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    1. Hey! It's completely normal to experience homesickness. Even in my later JC years, I continued to experience homesickness periodically in varying degrees. Talking to people about it is definitely a way to go. Why not talk to your fellow scholars about it, I'm sure a few of them are also feeling the same way. You could also try calling home more frequently. And lastly, find activities to immerse yourself in while in school - club activities, hanging out with friends, etc etc. Don't keep it to yourself! I wish you all the best!

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    2. thanks, i mean, because my roommates are from johor, i am from kl, so their parents can visit them more frequently, so i doubt that they ever feel homesick... My roommate's parents visit him every week....

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    3. can visit him frequently* sorry for that( same person) and another comment below, was also by me....

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    4. Anyway, which secondary school did you studied in, which hostel did you stayed in?

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    5. Haha yes. Johor people tend to have that trend of visiting parents. It will come to pass, don't worry! Living in Singapore gets better with time in my opinion :)

      Also, not sure why my school history is of importance. I went to an all girls secondary school and an all girls hostel, which by your roommate's gender, I can safely assume is not where you study or live. If you read my blog carefully enough, you would find out though that I then eventually went to ACS(I). Though again, not sure why you would want to know.

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    6. haha, just curious. Anyway, thanks for you advice:)

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  10. can visit him frequently*

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  11. when would you get the notification for the interview

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  12. I'm 15 years old, i'm so interested with this ASEAN Scholarship, i'm from Indonesia. May i know what's the rules to entering the SHS? Is that curious to lived in hostel just by your self or just with your roommate(s)? Where are you come from? Anyway, what's the meaning of JC?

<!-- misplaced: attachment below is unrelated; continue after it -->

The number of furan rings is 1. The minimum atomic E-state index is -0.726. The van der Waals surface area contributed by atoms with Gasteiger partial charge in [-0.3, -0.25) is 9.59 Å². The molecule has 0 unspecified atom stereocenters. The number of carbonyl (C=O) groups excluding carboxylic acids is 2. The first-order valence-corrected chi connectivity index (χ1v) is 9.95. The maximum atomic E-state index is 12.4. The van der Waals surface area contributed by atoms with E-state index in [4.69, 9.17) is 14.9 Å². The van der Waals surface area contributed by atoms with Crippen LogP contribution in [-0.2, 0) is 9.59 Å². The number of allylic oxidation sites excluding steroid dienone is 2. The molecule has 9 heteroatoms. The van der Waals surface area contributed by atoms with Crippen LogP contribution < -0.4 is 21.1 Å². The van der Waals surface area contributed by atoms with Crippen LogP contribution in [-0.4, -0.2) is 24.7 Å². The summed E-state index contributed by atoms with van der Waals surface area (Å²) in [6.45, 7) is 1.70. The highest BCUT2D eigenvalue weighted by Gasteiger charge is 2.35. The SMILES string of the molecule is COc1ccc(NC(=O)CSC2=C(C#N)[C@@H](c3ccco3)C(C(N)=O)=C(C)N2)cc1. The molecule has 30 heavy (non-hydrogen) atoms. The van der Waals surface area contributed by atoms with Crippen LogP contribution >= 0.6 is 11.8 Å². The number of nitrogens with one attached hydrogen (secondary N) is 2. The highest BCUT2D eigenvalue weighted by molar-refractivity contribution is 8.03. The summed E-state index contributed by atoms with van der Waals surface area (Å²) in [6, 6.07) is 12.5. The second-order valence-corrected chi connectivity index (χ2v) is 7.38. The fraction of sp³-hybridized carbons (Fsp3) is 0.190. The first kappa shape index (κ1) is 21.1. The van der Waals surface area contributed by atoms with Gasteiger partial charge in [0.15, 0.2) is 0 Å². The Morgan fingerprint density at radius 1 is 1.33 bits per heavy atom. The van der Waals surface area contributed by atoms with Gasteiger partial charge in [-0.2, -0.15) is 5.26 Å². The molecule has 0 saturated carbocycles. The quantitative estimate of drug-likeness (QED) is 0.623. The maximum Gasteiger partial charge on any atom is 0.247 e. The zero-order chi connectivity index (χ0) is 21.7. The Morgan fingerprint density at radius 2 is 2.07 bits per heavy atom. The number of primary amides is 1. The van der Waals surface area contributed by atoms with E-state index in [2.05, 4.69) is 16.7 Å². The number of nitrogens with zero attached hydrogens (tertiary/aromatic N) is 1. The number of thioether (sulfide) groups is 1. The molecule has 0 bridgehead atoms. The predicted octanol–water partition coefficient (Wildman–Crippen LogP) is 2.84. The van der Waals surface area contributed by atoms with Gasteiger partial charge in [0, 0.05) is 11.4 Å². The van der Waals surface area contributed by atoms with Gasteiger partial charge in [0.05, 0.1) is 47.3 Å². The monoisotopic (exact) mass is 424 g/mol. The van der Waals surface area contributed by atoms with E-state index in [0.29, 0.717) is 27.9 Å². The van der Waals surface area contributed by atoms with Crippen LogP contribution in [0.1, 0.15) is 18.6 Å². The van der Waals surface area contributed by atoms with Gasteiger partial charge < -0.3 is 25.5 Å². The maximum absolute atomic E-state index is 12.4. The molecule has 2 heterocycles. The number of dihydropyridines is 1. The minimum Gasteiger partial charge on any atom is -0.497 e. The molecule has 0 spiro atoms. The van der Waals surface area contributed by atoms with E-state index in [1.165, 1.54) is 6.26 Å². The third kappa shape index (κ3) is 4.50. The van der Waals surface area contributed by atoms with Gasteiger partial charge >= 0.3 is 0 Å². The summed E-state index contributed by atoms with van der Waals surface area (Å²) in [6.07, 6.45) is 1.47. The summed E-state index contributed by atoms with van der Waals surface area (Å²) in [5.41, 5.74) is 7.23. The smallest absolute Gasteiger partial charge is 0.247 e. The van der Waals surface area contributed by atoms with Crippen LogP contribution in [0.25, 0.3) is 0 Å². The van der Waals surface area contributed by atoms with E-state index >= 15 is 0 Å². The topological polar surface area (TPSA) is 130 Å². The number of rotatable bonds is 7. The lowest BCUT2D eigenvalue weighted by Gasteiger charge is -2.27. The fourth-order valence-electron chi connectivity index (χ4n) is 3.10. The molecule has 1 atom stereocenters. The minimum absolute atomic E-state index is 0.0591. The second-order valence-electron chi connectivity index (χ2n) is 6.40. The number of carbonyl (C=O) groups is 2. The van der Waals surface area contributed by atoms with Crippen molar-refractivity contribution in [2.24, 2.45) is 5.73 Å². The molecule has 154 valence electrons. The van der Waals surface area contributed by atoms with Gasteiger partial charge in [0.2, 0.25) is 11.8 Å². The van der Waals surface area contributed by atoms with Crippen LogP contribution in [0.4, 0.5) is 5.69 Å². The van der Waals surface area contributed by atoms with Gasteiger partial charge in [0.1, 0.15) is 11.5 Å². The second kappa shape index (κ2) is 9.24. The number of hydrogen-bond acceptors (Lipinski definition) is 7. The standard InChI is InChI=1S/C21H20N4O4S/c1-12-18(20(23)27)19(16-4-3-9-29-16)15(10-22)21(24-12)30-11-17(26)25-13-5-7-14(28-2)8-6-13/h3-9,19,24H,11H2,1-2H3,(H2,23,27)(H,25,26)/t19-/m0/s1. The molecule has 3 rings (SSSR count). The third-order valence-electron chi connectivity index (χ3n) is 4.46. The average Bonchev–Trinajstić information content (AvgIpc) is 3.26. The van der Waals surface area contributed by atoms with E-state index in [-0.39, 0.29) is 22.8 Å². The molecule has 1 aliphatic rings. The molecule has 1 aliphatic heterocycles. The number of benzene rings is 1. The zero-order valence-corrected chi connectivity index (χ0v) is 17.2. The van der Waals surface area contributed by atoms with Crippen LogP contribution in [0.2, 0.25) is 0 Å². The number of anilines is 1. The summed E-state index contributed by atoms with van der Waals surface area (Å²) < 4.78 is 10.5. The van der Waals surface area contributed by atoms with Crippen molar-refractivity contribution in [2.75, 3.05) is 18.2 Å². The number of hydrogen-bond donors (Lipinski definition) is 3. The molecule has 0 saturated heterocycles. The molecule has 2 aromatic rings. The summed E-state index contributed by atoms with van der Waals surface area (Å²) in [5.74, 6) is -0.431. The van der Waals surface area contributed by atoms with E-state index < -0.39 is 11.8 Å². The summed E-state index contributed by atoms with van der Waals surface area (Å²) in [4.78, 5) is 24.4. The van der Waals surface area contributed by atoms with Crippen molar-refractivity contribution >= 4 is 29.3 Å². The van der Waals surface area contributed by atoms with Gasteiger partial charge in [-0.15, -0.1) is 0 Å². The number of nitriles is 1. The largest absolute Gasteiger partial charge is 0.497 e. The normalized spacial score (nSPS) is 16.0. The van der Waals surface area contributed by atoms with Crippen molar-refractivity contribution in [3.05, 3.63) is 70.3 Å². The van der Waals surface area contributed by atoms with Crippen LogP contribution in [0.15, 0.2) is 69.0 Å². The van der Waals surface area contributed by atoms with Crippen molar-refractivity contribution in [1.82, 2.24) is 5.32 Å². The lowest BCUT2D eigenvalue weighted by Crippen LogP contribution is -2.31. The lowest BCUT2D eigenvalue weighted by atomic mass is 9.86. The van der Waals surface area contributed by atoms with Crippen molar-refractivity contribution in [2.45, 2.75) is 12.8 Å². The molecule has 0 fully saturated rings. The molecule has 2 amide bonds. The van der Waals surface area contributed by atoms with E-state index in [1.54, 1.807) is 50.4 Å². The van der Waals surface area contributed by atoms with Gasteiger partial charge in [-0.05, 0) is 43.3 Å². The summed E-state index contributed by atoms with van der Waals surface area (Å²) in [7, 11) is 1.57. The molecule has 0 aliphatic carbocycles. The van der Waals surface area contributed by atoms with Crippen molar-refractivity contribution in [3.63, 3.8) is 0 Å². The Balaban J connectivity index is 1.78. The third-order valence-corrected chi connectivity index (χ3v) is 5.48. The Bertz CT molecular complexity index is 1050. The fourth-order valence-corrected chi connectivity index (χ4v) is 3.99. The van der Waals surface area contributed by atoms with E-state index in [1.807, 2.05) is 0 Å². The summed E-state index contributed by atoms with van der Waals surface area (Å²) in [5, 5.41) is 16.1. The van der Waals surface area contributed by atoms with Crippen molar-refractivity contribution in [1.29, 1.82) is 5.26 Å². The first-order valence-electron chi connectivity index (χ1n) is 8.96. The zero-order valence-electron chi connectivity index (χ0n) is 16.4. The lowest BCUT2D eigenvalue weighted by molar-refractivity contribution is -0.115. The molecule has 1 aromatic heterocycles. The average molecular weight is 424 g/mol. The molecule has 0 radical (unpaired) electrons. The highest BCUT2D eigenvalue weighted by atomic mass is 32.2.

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  13. I am not sure what SHS stands for so I can't help in answering that.

    You would be living with your roommate(s) in the hostel. The number of roommates depends on which hostel do you go to and how the admin staffs allocate the boarders.

    JC stands for Junior College which is a pre-university institution that offers A Levels or International Baccalaureate (IB) for mainly 2 years.

    Feel free to email me at jimmyteoh96@hotmail.com if you have any other inquiries. I would most probably be able to answer your questions as I was a Merit Scholar for the ASEAN Scholarship.

    On a side note, this blog may no longer be active since 2014 as the author no longer replies to comments from what I observe. If you would want response for your question, check if the blog is active next time =)

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  14. Does anybody receive the letter from the MOE that calls those short-listed candidates for the selection test for AY2016 Asean Scholarship for Malaysia?